China doesn’t seek peace in Ukraine – Czech president, former NATO General

According to Petr Pavel, president of the Czech Republic, a prolonged war in Ukraine benefits China since it enables it to obtain Russian resources for low cost. Furthermore, China is closely examining the lessons learned from this conflict as well as the responses of Western nations.

Based on this, Petr Pavel stated in an interview with Politico that despite statements from Chinese leaders saying they support peace, China should not be viewed as a mediator. China doesn’t want peace in Ukraine, the Czech president, former NATO General warns.

His remarks come as China, which recently floated a vague roadmap to settling the situation in Ukraine, tries to position itself as a mediator. While most Western allies have been dubious of the overtures, other nations, like France, feel that China might play a significant role in the peace negotiations.

Pavel, a former general and top NATO official, was explicit. He claimed that China cares about itself when it comes to Ukraine and that right now, that means deeper war.

In exchange for its “no limits” alliance with the Kremlin, Beijing can obtain cheap oil, gas, and other resources from Moscow, Mr Pavel claimed in an interview.

China’s ambassador to France incited outrage by declaring that former Soviet countries have “no effective status” in international law in response to a question about whether Crimea belongs to Ukraine.

Beijing distanced itself from the comments later on. Still, the event renewed the contentious debate over whether China could ever assist in bringing peace to Ukraine.

The president was upfront about his concerns about the spread of populism and Russian influence in the Czech Republic’s vicinity at the same time.

The Czech president warned that if populist candidates succeed in Slovakia’s elections later this year, it would “be a challenging time for Slovakia, but also for us as neighbours and very close partners.”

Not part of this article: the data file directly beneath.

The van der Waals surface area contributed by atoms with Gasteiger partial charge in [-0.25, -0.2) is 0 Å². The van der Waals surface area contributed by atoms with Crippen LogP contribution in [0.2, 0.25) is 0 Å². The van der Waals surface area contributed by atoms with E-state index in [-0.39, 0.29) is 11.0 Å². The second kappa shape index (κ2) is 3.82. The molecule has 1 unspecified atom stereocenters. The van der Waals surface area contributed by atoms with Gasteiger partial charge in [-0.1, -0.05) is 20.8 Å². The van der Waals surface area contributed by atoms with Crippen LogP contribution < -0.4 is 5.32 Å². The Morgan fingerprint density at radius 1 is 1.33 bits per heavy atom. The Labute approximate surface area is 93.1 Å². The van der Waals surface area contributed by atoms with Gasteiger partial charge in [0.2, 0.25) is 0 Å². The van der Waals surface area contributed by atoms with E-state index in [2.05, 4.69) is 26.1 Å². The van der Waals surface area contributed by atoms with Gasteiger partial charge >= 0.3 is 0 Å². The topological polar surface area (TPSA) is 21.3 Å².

At the same time, the Prime Ministers of Central European states, Poland’s Mateusz Morawiecki, the Czech Republic’s Petr Fiala, and Slovakia’s Eduard Heger, made a joint solid and firm appeal to the civilized world. Friends of Ukraine urged people to support Kyiv in what was likely to be a pivotal phase of the whole war on the eve of the Ukrainian Armed Forces’ counteroffensive.

“If Russia wins and Ukraine falls, central Europe may be next. Accordingly, defeating Russia now in Ukraine will reduce the chances of Ukraine’s backers’ having to spill their own blood and further treasure later. It will send a clear message that frozen conflicts and endless wars have no place in our region. And it will make clear to tyrants everywhere that aggression will not be rewarded and dictators will not be permitted to carve the planet into spheres of their evil influence”, the Czech, Polish and Slovak leaders said.

Expecting important events on the battlefields, Ukraine’s closest allies mobilize the West for more support to Kyiv to repel Russian forces from the Ukrainian lands.

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